Northglenn’s decision was likely re-affirmed by the September discovery of a single zebra mussel in Highline Lake State Park, northwest of Grand Junction. In late October, Colorado Parks & Wildlife announced more zebra mussels had been found in Highline Lake, giving the lake an official infestation listing.

CPW says Highline Lake is currently the only Colorado body of water infested with zebra mussels. No quagga mussels are known to exist in the state, though Lake Powell in Utah has them.

“We don’t see the value in risking our drinking water supply for the benefit of a small group of people,” said Tami Moon, Northglenn’s environmental manager. “That is the only place we have to store our water.”

Westminster began a decontamination and boat quarantine program in 2007 at Standley Lake Regional Park to stave off the introduction of the mussels but in 2018 found two dozen boaters “deliberately bypassing protective measures,” leading to the ban.

Britt Terry, who lived in Westminster for 20 years and now resides in Erie, started the Friends of Standley Lake group in 2019 to protest the prohibition on trailered boats. He said he knows of neighbors who have stowed or sold their boats, or even moved elsewhere, due to the ban.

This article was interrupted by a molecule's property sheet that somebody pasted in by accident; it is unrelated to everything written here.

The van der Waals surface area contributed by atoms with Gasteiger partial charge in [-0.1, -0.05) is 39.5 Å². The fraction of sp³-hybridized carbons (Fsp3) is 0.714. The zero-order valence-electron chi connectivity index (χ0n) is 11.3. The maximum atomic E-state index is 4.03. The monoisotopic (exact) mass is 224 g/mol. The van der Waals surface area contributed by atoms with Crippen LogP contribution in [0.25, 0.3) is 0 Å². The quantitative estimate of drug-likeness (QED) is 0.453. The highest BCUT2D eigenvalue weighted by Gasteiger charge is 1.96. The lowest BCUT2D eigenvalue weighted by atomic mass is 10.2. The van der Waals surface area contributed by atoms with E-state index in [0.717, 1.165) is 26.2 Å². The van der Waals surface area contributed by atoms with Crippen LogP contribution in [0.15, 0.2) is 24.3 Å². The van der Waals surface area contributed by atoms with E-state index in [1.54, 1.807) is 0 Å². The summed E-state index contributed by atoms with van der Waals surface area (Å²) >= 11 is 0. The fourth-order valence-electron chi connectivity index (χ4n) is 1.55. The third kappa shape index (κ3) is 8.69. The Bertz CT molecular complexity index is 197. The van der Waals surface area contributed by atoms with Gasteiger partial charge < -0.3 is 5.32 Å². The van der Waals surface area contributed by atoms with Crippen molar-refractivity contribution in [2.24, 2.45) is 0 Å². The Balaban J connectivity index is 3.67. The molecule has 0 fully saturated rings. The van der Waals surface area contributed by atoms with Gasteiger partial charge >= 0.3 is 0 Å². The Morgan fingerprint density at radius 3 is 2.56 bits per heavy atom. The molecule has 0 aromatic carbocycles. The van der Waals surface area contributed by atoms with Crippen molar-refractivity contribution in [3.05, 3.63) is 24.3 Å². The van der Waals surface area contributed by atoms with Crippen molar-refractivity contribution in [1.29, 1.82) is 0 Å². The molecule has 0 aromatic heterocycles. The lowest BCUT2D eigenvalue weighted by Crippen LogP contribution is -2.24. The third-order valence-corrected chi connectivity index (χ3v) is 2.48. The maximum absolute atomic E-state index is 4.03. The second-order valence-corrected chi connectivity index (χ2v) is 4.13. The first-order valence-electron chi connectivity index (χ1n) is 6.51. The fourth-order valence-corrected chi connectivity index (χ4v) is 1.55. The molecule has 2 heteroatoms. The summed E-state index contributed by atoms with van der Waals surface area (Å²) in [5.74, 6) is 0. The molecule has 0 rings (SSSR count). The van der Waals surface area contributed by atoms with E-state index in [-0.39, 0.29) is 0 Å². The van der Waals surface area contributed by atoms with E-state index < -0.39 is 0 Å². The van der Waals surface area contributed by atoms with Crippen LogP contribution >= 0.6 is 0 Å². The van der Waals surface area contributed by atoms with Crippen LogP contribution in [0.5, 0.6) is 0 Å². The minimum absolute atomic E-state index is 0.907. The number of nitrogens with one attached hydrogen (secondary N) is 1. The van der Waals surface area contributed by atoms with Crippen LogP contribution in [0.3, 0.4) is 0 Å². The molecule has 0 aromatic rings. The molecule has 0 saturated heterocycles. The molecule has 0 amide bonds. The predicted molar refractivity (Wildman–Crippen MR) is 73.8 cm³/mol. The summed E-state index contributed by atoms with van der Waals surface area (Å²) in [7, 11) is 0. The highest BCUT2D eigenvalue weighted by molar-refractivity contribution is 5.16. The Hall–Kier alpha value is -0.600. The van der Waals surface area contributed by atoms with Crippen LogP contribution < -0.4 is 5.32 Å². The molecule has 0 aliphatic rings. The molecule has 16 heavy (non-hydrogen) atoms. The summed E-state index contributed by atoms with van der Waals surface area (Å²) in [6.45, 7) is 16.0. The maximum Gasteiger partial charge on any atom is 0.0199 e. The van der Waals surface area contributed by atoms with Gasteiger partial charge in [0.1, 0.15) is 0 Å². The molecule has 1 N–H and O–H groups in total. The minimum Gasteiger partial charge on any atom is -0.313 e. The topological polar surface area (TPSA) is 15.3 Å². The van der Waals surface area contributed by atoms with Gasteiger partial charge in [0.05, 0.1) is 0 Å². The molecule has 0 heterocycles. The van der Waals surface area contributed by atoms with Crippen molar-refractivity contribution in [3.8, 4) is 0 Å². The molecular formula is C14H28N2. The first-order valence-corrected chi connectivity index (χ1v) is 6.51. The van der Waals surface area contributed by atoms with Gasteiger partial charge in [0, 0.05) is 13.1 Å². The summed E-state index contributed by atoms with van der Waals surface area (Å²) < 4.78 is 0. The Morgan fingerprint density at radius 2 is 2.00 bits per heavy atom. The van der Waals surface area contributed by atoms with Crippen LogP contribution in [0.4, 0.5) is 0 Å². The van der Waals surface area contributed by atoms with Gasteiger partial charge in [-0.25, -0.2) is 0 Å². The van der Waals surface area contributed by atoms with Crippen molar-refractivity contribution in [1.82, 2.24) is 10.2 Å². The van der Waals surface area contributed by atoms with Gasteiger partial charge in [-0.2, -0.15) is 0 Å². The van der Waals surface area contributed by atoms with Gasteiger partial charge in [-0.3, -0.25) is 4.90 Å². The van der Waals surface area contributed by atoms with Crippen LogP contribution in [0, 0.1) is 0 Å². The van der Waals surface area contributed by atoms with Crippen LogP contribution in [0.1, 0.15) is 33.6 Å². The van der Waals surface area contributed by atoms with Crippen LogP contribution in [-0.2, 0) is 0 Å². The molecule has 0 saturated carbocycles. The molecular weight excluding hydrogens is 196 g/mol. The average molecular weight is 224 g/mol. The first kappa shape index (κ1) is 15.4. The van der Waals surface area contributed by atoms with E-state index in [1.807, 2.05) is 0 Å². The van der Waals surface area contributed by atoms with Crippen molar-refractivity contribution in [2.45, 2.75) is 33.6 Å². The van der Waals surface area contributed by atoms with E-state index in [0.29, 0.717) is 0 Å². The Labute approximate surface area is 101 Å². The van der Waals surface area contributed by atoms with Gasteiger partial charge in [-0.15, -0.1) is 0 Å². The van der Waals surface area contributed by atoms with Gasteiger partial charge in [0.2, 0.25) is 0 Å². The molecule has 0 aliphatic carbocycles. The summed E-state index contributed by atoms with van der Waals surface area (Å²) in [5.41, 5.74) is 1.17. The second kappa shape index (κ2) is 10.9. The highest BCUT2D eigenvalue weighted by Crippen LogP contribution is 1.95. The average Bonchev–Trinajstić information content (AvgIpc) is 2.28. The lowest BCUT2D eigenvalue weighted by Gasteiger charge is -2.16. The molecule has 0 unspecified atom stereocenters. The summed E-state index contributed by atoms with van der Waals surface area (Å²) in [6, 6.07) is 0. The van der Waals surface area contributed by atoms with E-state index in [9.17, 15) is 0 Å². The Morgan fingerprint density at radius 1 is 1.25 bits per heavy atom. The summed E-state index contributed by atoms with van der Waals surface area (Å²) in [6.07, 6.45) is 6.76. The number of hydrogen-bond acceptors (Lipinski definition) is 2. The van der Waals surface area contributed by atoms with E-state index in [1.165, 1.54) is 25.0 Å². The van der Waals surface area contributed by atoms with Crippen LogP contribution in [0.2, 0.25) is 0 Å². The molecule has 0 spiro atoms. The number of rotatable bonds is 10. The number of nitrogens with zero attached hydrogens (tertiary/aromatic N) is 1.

He called the motorboat ban overreach and hopes the three cities will reconvene on the issue before their intergovernmental agreement on the operation of Standley Lake comes up for renewal in 2030.

“It was the equivalent of a prison finding cigarettes inside the facility and just shutting it down versus fixing the security breach!” he said of the ban. “I believe the city of Westminster should take the lead with regard to putting together a plan — with a goal of making it happen.”

Westminster Councilman Rich Seymour said the first step is getting everyone to the table.

“Discussions need willing parties to be at the table,” he said. “If Northglenn wants a zero-risk policy then we should close the lake to all uses and put a fence around it.”

It makes no sense, Seymour said, that all boaters have to suffer because a handful violated decontamination and quarantine protocols.

“The violators were discovered when staff used a database that showed boats that had checked into other lakes had been tagged to come back to Standley only,” he said. “Had we been using that database all along, the violators could have been banned individually.”

Seymour holds out hope that technology will advance to the point where preventing the introduction of quagga and zebra mussels on trailered boats can be done quickly and efficiently. He pointed to a “decontamination dip tank” that has been used at Lake Powell.

Boaters back their vessel into the tank, which is heated to more than 110 degrees, and the hot water kills the mussels in less than 10 minutes.

“It is known science that hot water kills zebra/quagga mussels,” Seymour said. “The boating community, from day one, was willing to pay for advanced cleaning systems via permit costs.